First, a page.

Today’s free tips are for comedian Geoffrey Plitt, who sent me the following email:
I just got my first travel gig, MC’ing High Times Magazine’s Cannabis Cup in Denver at the end of the month. I’d love some career-oriented advice about how I can take advantage of the opportunity in terms of promotion and impact in every way I can– for instance I’m now trying to get in touch with local radio stations to see if any of them would be interested in an interview. But I’m sure you have plenty of ideas I haven’t thought of.
So: what are the top 5 career-minded tips you’d suggest for a comic doing his first travel gig?
Here’s my suggestions for how to get the most out of a road show…
TIP #1: Have A Plan And Know What You’re Trying To Accomplish
As with most things, it’s very important to have an idea of what you’re hoping to accomplish before you head out on the road to your show. Obviously, your goals will be to have a good show and a good time, but beyond that I think you should take a moment to consider what you hope to get out of this opportunity. Is your goal to get the people that are newly exposed to you to join your mailing list? Is it to get the venue you’re performing in to invite you back to perform again? Is it to sell merchandise? Obviously, you can have multiple goals, but if you have an idea of exactly what you’re hoping to get out of the experience it will be much easier for you to figure out a plan to make that happen.
TIP #2: Use Your Show As A Springboard To Return
I believe that one of your main goals should be to generate enough attention/connections/fans to lay the groundwork for you to return to that city and perform again. In order to do this, you’ll need to not only put on a good show, but make sure that you establish a way to connect with the audience members who see you and like you in the future. The easiest way to do this is get their email addresses and you should try to come up with some incentive for them to join your mailing list. But it’s equally important to connect with the people that run the venue and/or other local show producers or club owners if possible so that you can get on their radar. And don’t be afraid to tell people you’d like to return and ask them if they can help you do so.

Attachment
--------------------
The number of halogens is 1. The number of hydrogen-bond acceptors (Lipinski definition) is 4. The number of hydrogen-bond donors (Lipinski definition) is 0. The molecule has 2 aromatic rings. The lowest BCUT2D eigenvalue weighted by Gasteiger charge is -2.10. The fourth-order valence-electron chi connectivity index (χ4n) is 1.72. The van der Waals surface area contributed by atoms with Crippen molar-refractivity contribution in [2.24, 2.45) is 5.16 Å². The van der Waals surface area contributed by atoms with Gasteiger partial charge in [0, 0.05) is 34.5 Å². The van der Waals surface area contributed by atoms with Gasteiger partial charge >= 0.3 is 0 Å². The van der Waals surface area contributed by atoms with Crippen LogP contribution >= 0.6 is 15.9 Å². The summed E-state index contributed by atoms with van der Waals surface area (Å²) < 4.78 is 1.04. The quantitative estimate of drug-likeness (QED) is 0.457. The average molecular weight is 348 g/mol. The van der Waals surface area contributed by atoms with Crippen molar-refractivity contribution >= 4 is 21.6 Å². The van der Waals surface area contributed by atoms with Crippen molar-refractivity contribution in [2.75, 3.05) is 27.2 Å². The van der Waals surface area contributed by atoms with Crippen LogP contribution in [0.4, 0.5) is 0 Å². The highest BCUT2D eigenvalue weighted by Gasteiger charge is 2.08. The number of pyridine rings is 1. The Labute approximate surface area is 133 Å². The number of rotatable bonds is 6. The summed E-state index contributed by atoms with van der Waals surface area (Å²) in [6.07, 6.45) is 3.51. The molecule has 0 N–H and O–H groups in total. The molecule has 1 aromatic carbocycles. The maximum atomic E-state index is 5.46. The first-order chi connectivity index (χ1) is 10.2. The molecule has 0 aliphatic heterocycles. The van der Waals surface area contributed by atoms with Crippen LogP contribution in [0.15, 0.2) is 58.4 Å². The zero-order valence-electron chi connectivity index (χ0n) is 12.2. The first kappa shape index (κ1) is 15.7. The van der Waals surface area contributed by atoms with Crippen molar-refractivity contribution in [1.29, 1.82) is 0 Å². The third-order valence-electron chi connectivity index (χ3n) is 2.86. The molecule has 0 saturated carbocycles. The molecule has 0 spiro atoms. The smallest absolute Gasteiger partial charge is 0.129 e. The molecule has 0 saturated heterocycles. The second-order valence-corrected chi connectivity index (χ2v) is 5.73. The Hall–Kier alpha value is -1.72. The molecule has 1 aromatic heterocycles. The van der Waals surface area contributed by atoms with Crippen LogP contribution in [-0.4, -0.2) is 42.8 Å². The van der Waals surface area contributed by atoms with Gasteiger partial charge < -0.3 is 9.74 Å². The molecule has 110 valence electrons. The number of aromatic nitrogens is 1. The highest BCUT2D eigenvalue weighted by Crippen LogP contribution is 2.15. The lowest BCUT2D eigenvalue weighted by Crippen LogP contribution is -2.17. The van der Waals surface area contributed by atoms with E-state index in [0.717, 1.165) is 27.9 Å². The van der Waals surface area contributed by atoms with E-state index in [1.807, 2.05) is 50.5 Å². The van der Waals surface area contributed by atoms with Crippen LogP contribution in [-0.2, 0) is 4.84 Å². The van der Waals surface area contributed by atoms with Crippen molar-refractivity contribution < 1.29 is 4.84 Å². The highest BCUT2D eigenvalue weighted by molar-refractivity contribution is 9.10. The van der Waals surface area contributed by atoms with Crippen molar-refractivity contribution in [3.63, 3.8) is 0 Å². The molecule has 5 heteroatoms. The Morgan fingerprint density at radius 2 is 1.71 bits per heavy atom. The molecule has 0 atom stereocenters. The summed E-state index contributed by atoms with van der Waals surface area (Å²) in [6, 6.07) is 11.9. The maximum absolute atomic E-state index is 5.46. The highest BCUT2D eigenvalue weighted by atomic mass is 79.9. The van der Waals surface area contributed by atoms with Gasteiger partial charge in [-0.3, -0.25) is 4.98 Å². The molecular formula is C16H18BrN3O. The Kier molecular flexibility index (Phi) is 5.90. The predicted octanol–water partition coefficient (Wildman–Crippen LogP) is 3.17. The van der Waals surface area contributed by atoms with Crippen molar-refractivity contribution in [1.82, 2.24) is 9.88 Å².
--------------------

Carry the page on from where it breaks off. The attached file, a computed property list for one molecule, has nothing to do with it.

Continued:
TIP #3: Be Professional…And Friendly
This should go without saying, but it doesn’t, so I’m going to say it anyway. Your first time in a new town and in a new venue is a chance for you to make a great impression on the producers/bookers that brought you there in the first place. If you treat the opportunity with respect and act like a professional, then they will be MUCH more likely to want to work with you again. If you’re unprofessional, then you’re drastically decreasing the chances that they’ll have you back and – even more importantly – there’s a good chance the word will spread to other bookers that you’re a pain to deal with and it can actually prevent you from booking other gigs as well.
In addition to being professional, you should also try your best to be friendly with the people running your show. In addition to wanting to work with people that are professional, bookers like to work with people they like since they’re usually going to wind up hanging out with them when they come to town. So, make an effort to actually develop a personal friendship with the bookers and venue staff if possible. If they like working with you AND hanging out with you, you’ll increase your chances of getting brought back.
TIP #4: Promote Yourself In Advance
Here’s one that you may not have considered: If you know you’re going to be playing in a certain town and to a certain audience, why not try to promote yourself in advance of the show? And I don’t just mean to get more people to show up which is obviously a good thing and will be appreciated by the show’s producers. What I mean, is try to reach out to people who you know are attending the show and introduce yourself in advance, and give them a reason to approach you at the show.
For example, you can search Twitter or run a Facebook ad targeting people who may be talking about going to your show. Once you find them, reach out in a friendly manner and say thanks for coming and invite them to come say hello to you before or after the show. You could even come up with some kind of gimmick where you give a free album (or merch) to anybody that comes up to you at the show and says a certain word. The idea is that you can start building a connection with the audience before the show even begins.
TIP #5: Follow Up After The Show
Once your road show is over and you’ve hopefully won over some new fans and bookers, it’s important to follow up with them after the fact. You can send an email to your new mailing list subscribers and thank them for coming out to the show – maybe even send them some kind of free piece of content as well? Maybe a video you shot in their town that would appeal to them? Also, you can follow up with the bookers and show producers, thank them for the opportunity, and discuss when it would be appropriate to return and do it again.
If you think of your road show as an opportunity to generate a lot of “leads,” then you don’t want to ignore those leads after you get them. You should think of your road show as the starting point of something bigger, and not just the culmination of the work it took to get to that point.
I hope these tips help, and if anybody else would like to get 5 Free Tips, please let me know.